One way to lighten up on the trail is to make sure you are getting the most out of everything you carry. Why pack two things if you can get away with one? Each of these three items should perform at least double duty.
1. Base layer, sun shirt, and pajamas. My choice for all three is a Patagonia Capilene 2 long-sleeved tee. I like hiking the JMT at the end of the season, so a long sleeved shirt is comfortable even in the middle of the day while climbing a pass. It also gives me 20-UPF sun protection. It’s comfortable against the skin as a base layer that I can wear under either a light rain jacket or something more robust while relaxing in camp if I get cold. At night I pair it with a set of silk-weight long underwear, which means I can carry a higher temperature-rated sleeping bag. My personal experience with Capilene is that it doesn’t absorb body odor and it has a very long life span. I’ve worn these shirts for years.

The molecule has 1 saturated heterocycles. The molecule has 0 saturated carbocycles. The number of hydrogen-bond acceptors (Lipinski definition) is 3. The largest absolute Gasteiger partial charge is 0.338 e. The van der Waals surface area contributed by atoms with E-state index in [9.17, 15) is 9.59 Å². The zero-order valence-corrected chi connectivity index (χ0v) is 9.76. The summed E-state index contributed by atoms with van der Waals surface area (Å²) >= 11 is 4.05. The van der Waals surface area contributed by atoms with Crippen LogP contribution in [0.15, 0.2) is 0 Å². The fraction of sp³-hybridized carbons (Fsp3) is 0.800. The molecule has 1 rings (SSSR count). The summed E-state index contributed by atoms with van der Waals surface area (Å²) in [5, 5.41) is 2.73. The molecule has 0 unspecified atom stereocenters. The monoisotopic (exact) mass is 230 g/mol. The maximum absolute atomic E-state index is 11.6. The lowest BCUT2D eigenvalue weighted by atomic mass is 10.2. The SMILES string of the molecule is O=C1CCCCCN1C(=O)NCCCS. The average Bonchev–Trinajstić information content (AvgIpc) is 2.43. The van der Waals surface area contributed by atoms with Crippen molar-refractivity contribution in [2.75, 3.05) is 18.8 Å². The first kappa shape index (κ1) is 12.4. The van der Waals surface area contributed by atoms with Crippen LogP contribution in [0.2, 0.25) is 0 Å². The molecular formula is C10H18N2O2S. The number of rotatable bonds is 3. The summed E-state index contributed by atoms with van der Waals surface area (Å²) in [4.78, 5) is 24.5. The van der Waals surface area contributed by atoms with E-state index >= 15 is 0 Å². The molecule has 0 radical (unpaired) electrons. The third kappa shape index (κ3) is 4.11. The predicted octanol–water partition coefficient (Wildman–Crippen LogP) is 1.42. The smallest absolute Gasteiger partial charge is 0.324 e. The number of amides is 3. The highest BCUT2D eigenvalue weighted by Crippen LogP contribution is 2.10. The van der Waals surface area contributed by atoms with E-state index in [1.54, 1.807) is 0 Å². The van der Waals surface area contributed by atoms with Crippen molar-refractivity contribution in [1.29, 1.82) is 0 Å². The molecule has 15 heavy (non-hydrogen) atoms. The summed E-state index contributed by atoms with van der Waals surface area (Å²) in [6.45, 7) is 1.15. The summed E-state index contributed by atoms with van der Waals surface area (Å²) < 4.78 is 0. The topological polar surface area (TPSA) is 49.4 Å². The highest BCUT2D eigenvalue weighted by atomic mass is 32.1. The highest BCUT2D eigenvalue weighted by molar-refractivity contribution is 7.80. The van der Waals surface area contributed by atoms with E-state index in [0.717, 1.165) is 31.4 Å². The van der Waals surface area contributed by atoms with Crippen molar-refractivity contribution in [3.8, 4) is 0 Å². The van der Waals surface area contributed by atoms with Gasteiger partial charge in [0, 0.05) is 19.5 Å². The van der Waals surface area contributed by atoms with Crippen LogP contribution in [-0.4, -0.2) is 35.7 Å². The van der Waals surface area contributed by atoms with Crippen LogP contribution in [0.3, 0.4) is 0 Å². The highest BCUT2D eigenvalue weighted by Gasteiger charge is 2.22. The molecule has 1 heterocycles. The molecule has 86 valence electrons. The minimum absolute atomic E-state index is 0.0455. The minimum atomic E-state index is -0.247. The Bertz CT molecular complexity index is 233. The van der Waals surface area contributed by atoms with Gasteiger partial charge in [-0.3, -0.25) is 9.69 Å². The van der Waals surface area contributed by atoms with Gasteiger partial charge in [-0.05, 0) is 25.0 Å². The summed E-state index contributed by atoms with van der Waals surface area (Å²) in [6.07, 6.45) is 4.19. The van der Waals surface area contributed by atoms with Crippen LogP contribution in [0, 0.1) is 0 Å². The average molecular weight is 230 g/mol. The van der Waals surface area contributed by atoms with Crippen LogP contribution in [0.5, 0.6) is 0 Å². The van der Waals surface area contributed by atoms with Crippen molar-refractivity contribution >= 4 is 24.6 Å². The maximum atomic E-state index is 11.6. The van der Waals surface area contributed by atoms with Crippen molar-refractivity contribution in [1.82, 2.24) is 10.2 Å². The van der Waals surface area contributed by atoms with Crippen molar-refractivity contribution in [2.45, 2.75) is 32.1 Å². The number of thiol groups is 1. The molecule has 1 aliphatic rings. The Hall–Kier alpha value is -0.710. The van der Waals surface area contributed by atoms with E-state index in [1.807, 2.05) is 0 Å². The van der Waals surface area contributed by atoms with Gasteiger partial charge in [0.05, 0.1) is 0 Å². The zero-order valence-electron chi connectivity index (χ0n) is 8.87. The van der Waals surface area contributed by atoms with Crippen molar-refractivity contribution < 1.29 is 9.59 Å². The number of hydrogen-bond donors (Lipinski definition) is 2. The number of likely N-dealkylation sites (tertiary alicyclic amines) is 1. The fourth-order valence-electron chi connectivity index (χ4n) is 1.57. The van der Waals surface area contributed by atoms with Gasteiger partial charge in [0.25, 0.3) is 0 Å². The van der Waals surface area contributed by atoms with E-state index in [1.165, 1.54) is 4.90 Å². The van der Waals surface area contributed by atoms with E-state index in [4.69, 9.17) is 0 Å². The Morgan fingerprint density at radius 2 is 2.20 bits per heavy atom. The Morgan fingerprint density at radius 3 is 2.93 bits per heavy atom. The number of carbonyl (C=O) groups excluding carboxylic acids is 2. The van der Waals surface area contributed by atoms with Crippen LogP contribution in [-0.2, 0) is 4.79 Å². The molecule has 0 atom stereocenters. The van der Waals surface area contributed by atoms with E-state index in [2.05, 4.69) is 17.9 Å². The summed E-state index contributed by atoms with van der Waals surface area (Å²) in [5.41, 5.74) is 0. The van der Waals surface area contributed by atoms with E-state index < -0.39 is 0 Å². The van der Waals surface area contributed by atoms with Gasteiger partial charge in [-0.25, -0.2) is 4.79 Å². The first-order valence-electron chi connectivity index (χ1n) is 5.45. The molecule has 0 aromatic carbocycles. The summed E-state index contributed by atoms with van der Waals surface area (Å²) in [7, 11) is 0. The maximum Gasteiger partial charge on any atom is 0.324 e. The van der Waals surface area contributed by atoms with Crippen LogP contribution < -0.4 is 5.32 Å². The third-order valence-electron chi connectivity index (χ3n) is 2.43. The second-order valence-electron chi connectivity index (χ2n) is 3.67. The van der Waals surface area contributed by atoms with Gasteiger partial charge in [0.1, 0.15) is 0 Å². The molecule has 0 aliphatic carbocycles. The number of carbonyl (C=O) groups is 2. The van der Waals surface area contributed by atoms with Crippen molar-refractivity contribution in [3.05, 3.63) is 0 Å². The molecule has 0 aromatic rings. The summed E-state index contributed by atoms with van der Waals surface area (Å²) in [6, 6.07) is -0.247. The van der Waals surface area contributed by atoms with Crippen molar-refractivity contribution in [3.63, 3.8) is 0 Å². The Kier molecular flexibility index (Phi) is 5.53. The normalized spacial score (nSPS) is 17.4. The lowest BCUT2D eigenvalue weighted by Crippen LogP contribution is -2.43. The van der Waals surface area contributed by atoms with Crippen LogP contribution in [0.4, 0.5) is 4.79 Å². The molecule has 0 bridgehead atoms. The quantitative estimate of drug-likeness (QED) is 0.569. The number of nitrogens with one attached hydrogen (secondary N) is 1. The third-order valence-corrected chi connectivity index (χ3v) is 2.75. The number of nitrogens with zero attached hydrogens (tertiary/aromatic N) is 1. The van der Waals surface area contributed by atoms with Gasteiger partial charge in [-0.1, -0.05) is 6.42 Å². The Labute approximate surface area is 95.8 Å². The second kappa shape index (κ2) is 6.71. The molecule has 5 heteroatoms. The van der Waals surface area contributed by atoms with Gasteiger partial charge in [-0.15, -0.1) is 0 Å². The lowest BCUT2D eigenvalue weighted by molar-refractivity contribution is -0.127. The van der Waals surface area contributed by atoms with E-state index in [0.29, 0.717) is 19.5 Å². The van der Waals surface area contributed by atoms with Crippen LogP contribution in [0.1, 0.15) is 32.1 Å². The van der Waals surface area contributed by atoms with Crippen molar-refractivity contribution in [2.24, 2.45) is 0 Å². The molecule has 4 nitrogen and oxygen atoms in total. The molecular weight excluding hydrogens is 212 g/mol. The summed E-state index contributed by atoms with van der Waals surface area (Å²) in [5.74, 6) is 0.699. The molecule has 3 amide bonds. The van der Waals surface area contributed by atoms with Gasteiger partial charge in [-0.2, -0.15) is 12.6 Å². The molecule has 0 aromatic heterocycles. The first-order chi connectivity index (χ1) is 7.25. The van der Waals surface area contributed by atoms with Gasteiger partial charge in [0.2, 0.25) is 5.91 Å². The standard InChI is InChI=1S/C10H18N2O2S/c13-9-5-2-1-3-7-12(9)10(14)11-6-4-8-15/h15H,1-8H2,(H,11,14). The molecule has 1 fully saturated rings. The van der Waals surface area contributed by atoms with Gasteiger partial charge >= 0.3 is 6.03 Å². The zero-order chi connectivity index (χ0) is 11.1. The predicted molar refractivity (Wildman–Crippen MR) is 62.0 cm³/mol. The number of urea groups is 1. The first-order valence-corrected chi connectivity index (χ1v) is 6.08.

2. Trekking poles. This may be the year that I go with tent that is more like a tarp. I’m particularly impressed with this (or at least with the photos). Regardless, with all the choices out there today it doesn’t make sense carrying trekking poles AND tent poles. (Here’s another that comes in under two pounds.)
3. Phone, trail guide, GPS, and camera. During may last JMT thru-hike I carried four electronic devices: a phone, a GPS, a camera, and a SPOT. Combined they were well over twelve pounds. I’m going out on a limb here, but I think I can shave just a bit off that weight. I’ll still carry a paper map (I describe the reasons why, here), but the GPS, trail guide and phone will all be in one device. And, although I don’t own a phone with a good enough camera, now, there is no doubt that some phones have cameras that are plenty sufficient for most JMT hikers.
From the beginning, ultralight enthusiasts have not only recommended carrying light stuff, they have also been proponents of multi-use items. These three are a great place to start.
Good hiking, Ray